Bread McDonald recalled the circumstances of these recordings in a recent interview: “We always hang out at Channel One, even when we wasn’t doing any work. Junjo came up to me and said, ‘Hey Bread, I would love you guys to do some music for me. I said, ‘Junjo, you think you can handle Wailing Souls?’ Because (some) producers didn’t want to deal with four men.” (The group’s line-up at the time was Bread, Pipe, Garth Dennis, and George “Buddy” Haye.)
Lawes’ track-record and the Souls’ positive experience with the Greensleeves release of “Jah Jah Give Us Life” and “War” in 1978 would pave the way for a four-album run at the London-based label. Shortly after the sessions for Fire House Rock in September 1980, the Souls also did six tracks for Thompson, as Bread recalls: “He and Linval were good friends. Junjo was the one who introduced us to Linval. He said, ‘man, [this is] my friend Linval, and I would like you to do some songs for him.’ We did six songs and never do a [full] album. He just wanted some songs.” Bread says that according to his personal notes, Wailing was released in August 1981. According to Greensleeves Records documents, Fire House Rock was released on June 3, 1981, just three weeks after the death of Bob Marley.
Linval Thompson confirms the timeline of Wailing relative to Fire House Rock and the recording of the songs. “At the time Junjo come with [Wailing Souls], them get big. I maybe got them after, and they stuck with Junjo. They do six songs for me, and I just put it together as a showcase, because at that time showcases were selling, with the singing and the dub. That was going on all over London at the time.”
As to why the group continued to work with outside producers after having success with self-production and an Island Records deal for Wild Suspense, Pipe Matthews explains that it came down to financing and “Survival. The little that we had was to be using it for our families.” Both Lawes and Thompson were working extensively with the Roots Radics in the early 80s. While the musician credits are specific on the original issue of Wailing, they don’t include guitarists Bingy Bunny and Dwight Pickney, both typically members of the Radics at the time. Thompson explains that musicians would vary from a core line-up sometimes depending on which musicians hustled the hardest for the work outside the studio or who might be on tour or otherwise absent on a given day. The credits include Winston ‘Bo Pee’ Bowen as lead guitarist and Noel Bailey, better known as ‘Sowell Radics,’ on rhythm guitar. Both Pipe and Bread remember their fondness for the Roots Radics, an association acknowledged more recently through bassist Flabba Holt’s involvement on their Back A Yard album.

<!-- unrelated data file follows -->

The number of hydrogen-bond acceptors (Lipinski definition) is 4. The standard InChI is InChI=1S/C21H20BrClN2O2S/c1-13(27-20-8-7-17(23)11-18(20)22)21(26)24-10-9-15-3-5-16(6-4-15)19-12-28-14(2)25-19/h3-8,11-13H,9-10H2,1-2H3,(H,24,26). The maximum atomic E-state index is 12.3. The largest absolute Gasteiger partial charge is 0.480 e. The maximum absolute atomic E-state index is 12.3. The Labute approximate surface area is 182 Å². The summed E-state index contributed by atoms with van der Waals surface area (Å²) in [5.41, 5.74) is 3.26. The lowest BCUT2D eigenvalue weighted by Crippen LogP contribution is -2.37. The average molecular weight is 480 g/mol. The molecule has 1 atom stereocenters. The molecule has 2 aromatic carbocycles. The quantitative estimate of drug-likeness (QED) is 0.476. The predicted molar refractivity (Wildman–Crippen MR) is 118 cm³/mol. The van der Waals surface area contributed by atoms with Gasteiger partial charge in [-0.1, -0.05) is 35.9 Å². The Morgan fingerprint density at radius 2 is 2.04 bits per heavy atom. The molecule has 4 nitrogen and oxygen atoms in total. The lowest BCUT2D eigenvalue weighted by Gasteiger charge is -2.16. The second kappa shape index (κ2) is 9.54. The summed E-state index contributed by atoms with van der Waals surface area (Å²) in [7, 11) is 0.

As noted by Michael Veal, one of Wailing’s standout selections, which also found its way onto a Greensleeves 12-inch single (GRED 51), is Pipe’s composition “Who No Waan Come,” which he explains as a repatriation song. “One of Marcus Garvey’s members’ sons used to sing with the group earlier on (Oswald “Sabu” Downer). They were always talking about the Black Star Liner to carry them back to Africa. I get the idea from that. ‘Who don’t want to come can stay.’ We used to sing those songs on stage regularly. The thing about timeless music is that it’s always relevant.”